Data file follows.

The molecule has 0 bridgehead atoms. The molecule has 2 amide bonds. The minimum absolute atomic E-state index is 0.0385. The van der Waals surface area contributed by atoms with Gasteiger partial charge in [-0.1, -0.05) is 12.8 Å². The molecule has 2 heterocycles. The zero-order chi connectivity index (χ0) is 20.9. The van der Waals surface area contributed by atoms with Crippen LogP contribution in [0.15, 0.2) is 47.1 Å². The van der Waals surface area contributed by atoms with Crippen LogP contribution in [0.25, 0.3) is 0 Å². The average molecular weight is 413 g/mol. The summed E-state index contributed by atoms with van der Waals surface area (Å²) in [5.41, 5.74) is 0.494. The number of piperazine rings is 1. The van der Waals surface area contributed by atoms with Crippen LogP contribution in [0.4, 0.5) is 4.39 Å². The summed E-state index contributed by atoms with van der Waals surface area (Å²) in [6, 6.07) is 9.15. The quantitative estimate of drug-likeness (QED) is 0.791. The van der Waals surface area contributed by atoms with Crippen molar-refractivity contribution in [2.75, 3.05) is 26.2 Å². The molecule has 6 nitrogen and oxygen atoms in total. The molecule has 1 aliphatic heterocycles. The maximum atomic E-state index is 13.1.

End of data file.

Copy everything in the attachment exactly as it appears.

The molecule has 0 bridgehead atoms. The molecule has 2 amide bonds. The minimum absolute atomic E-state index is 0.0385. The van der Waals surface area contributed by atoms with Gasteiger partial charge in [-0.1, -0.05) is 12.8 Å². The molecule has 2 heterocycles. The zero-order chi connectivity index (χ0) is 20.9. The van der Waals surface area contributed by atoms with Crippen LogP contribution in [0.15, 0.2) is 47.1 Å². The van der Waals surface area contributed by atoms with Crippen LogP contribution in [0.25, 0.3) is 0 Å². The average molecular weight is 413 g/mol. The summed E-state index contributed by atoms with van der Waals surface area (Å²) in [5.41, 5.74) is 0.494. The number of piperazine rings is 1. The van der Waals surface area contributed by atoms with Crippen LogP contribution in [0.4, 0.5) is 4.39 Å². The summed E-state index contributed by atoms with van der Waals surface area (Å²) in [6, 6.07) is 9.15. The quantitative estimate of drug-likeness (QED) is 0.791. The van der Waals surface area contributed by atoms with Crippen molar-refractivity contribution in [2.75, 3.05) is 26.2 Å². The molecule has 6 nitrogen and oxygen atoms in total. The molecule has 1 aliphatic heterocycles. The maximum atomic E-state index is 13.1.